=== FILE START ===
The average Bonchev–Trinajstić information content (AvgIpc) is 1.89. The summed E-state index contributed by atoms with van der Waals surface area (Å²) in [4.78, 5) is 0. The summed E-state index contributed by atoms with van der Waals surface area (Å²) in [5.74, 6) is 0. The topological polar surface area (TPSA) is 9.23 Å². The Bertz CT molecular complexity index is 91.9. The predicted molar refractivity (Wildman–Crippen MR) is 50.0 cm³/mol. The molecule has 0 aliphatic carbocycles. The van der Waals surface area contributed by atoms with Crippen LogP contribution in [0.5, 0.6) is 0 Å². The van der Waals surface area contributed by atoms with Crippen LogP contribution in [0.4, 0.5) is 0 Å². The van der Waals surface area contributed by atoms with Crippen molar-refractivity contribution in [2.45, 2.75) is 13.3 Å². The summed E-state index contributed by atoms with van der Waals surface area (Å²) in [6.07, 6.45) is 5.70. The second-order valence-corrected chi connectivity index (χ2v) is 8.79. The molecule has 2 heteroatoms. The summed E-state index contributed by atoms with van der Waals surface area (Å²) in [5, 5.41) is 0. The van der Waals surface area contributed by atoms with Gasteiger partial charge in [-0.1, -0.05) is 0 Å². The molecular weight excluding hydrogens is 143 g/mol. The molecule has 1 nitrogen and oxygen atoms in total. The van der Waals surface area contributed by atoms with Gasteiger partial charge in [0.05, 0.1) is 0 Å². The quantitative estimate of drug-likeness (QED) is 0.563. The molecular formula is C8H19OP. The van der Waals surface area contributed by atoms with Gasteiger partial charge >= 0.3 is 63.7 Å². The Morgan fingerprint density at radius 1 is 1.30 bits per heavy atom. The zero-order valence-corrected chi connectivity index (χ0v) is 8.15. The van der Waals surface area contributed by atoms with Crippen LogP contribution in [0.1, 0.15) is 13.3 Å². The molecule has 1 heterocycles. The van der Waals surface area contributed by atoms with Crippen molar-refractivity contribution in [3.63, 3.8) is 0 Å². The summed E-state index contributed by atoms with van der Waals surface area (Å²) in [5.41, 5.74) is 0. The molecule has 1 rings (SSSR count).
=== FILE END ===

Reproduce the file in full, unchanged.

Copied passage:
The average Bonchev–Trinajstić information content (AvgIpc) is 1.89. The summed E-state index contributed by atoms with van der Waals surface area (Å²) in [4.78, 5) is 0. The summed E-state index contributed by atoms with van der Waals surface area (Å²) in [5.74, 6) is 0. The topological polar surface area (TPSA) is 9.23 Å². The Bertz CT molecular complexity index is 91.9. The predicted molar refractivity (Wildman–Crippen MR) is 50.0 cm³/mol. The molecule has 0 aliphatic carbocycles. The van der Waals surface area contributed by atoms with Crippen LogP contribution in [0.5, 0.6) is 0 Å². The van der Waals surface area contributed by atoms with Crippen LogP contribution in [0.4, 0.5) is 0 Å². The van der Waals surface area contributed by atoms with Crippen molar-refractivity contribution in [2.45, 2.75) is 13.3 Å². The summed E-state index contributed by atoms with van der Waals surface area (Å²) in [6.07, 6.45) is 5.70. The second-order valence-corrected chi connectivity index (χ2v) is 8.79. The molecule has 2 heteroatoms. The summed E-state index contributed by atoms with van der Waals surface area (Å²) in [5, 5.41) is 0. The van der Waals surface area contributed by atoms with Gasteiger partial charge in [-0.1, -0.05) is 0 Å². The molecular weight excluding hydrogens is 143 g/mol. The molecule has 1 nitrogen and oxygen atoms in total. The van der Waals surface area contributed by atoms with Gasteiger partial charge in [0.05, 0.1) is 0 Å². The quantitative estimate of drug-likeness (QED) is 0.563. The molecular formula is C8H19OP. The van der Waals surface area contributed by atoms with Gasteiger partial charge >= 0.3 is 63.7 Å². The Morgan fingerprint density at radius 1 is 1.30 bits per heavy atom. The zero-order valence-corrected chi connectivity index (χ0v) is 8.15. The van der Waals surface area contributed by atoms with Crippen LogP contribution in [0.1, 0.15) is 13.3 Å². The molecule has 1 heterocycles. The van der Waals surface area contributed by atoms with Crippen molar-refractivity contribution in [3.63, 3.8) is 0 Å². The summed E-state index contributed by atoms with van der Waals surface area (Å²) in [5.41, 5.74) is 0. The molecule has 1 rings (SSSR count).